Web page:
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Phones and tablets will take over from single-purpose gadgets, iSuppli says

Jul 28, 2011 — by Jonathan Angel — from the LinuxDevices Archive

Who wants to buy a PMP (portable media player), PND (portable navigation device), or digital camera when their smartphone can already handle all those functions? Fewer and fewer people, according to findings released July 28 by research firm IHS iSuppli.

The notion that smartphones and tablets are taking over from more specialized pieces of portable equipment might seem obvious to longtime LinuxDevices.com readers, who have seen what was once a flood of PMPs and PNDs get reduced to a mere trickle. But it actually runs counter to another recent trend in which tasks that once required a PC — serving up web pages, playing Internet radio, or streaming Netflix video, for example — have been taken over by embedded devices.

"The success of multipurpose electronic equipment, often coming at the expense of devices dedicated to a single task, is reshaping the landscape of the consumer electronics industry, says Jordan Selburn, principal analyst, consumer platforms, for IHS.

"For example, the once-ultra-hot MP3 player market has commenced an irreversible decline, not because consumers are no longer interested in music, but because other systems, primarily smartphones like the iPhone, also include audio functionality as part of a much broader suite of features," Selburn adds.

According to iSuppli, shipments of smartphones and media tablets will rise at compound annual growth rates (CAGRs) of 28.5 percent and 72.1 percent, respectively, for the years 2010 to 2015. In contrast, shipments of PNDs, PMPs, and DSCs (digital still cameras) will either decline or remain flat during the same period of time, the firm adds.

More specifically, it's predicted that shipments of media tablets will rise to 262.1 million units in 2015, up from 17.4 million in 2010. Smartphone shipments will increase to more than 1 billion units in 2015, up from 294.3 million in 2010.


Global electronic equipment unit shipment forecast (thousands of units)
Source: IHS iSuppli
(Click to enlarge)

In contrast, global PMP/MP3 shipments are set to fall to 126.8 million units in 2015, declining at a CAGR of negative 6.8 percent from 180.1 million in 2010. Showing how dramatically market conditions have changed, PMP/MP3 shipments rose at a CAGR of 38.7 percent during the previous five-year period from 2004 through 2009, iSuppli notes.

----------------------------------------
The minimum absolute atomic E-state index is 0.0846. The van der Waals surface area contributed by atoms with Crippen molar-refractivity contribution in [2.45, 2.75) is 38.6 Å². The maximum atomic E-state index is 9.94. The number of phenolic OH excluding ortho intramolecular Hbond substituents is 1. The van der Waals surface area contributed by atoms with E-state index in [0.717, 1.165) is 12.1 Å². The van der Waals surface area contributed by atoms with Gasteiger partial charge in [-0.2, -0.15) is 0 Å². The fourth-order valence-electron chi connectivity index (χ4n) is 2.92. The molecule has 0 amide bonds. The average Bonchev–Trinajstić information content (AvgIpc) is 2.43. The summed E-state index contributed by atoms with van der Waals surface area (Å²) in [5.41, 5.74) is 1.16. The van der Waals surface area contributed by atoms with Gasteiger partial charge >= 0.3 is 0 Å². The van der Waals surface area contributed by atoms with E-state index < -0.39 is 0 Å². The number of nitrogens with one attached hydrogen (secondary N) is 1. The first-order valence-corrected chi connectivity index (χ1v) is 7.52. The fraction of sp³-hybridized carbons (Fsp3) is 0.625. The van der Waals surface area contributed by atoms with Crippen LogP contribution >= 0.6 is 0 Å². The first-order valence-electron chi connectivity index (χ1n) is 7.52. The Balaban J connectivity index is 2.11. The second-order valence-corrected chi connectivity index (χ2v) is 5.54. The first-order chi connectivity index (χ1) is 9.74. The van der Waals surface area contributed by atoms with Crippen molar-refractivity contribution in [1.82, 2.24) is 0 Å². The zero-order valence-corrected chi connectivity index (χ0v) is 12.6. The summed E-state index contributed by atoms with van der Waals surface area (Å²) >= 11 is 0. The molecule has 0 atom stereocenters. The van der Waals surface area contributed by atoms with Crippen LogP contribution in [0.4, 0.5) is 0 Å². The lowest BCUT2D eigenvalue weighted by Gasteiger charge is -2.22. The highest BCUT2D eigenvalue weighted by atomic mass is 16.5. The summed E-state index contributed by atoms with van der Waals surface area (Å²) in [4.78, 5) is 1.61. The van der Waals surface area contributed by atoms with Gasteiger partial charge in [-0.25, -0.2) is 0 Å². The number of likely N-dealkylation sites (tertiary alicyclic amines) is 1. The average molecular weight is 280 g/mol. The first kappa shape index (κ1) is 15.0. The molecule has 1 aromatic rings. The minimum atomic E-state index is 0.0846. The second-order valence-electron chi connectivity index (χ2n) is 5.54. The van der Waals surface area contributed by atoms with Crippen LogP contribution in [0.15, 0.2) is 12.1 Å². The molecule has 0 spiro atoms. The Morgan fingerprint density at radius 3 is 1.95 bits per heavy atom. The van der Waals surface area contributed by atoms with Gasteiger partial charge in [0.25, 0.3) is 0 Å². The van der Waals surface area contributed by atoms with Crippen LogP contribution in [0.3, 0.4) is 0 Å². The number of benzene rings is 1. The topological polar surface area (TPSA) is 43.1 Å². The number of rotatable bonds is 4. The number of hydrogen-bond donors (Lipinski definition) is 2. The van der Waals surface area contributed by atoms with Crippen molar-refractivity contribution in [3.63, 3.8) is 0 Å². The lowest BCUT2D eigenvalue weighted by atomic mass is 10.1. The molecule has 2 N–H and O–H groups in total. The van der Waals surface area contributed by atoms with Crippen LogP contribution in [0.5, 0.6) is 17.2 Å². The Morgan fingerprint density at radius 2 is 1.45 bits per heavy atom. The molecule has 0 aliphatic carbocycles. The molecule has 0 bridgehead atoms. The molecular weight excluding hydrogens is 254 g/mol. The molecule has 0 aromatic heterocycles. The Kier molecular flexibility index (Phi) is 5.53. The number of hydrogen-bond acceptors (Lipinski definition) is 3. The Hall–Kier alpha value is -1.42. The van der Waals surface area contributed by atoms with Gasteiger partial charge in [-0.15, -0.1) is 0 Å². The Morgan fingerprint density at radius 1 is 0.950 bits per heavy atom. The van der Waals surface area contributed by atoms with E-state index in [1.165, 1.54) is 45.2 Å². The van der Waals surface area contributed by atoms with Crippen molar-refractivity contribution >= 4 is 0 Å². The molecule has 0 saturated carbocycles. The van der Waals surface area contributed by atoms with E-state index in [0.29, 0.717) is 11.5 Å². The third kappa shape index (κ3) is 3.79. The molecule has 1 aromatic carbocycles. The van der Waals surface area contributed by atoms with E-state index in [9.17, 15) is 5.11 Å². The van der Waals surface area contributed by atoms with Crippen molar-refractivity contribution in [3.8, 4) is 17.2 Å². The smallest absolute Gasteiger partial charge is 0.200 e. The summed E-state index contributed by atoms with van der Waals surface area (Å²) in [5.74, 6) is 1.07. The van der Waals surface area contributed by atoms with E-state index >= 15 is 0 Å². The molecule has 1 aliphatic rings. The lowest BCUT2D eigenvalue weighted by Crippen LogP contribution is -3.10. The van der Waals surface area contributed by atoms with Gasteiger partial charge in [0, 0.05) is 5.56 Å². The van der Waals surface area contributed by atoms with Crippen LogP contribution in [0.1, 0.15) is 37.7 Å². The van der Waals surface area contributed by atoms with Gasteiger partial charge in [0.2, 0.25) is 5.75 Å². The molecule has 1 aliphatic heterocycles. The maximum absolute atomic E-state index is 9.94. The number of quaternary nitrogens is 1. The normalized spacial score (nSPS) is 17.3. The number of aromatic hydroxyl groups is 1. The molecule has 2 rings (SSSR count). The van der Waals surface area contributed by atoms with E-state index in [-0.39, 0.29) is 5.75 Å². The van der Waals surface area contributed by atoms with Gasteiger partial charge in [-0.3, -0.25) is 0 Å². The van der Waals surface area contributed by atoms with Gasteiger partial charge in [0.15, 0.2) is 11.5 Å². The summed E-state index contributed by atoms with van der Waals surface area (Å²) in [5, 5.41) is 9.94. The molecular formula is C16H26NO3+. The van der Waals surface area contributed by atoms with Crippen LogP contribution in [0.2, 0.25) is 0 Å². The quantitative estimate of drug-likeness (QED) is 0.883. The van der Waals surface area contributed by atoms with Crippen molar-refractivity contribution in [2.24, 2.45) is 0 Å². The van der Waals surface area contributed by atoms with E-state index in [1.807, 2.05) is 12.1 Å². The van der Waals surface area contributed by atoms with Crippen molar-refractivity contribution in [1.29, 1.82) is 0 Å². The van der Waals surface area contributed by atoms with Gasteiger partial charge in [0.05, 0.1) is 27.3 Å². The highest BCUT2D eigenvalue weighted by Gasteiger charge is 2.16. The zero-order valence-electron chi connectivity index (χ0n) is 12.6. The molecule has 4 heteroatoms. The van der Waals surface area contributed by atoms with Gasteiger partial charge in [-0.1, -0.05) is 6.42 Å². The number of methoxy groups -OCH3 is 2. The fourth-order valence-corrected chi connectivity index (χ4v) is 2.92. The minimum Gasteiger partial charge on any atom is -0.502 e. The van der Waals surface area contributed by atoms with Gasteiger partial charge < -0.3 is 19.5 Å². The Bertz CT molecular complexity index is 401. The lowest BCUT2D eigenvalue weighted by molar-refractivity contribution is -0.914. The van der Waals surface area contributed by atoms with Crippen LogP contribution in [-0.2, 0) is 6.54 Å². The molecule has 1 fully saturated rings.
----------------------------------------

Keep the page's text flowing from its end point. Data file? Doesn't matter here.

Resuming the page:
For their part, PND shipments will decline to 37.2 million units in 2015, with a CAGR of negative 2.2 percent from 41.5 million units in 2010. iSuppli compares this to a booming 88.9 percent CAGR for PNDs from 2004 to 2009.

"Media tablets, predominantly the Apple iPad at present, are truly a jack of all trades — and master of most," Selburn said. Although not directly acting as a replacement for pocket-sized equipment, the tablet will increasingly play more roles for consumers, acting as an e-book reader, media player, browser, calendar, alarm clock, gaming platform, PND, and camera all in one box, he added.

iSuppli didn't spell out how single-purpose portable devices will evolve to survive in a dwindling market, but it's clear they'll have to gain more specialized features. As one example, on July 27 Olympus announced a riposte to smartphone cameras in the form of its SP-810UZ (pictured), a compact with a 36x optical zoom range.

Ironically, the programmable, versatile desktop PC was responsible for marginalizing any number of special-purpose devices, including typewriters, dedicated word processors, and electronic calculators. Now, smartphones and tablets — which are merely very portable PCs, after all — are causing yet another round of disruption.

When's the last time you saw someone wearing a wrist watch for any reason other than fashion?

Jonathan Angel can be reached at [email protected] and followed at www.twitter.com/gadgetsense.


This article was originally published on LinuxDevices.com and has been donated to the open source community by QuinStreet Inc. Please visit LinuxToday.com for up-to-date news and articles about Linux and open source.



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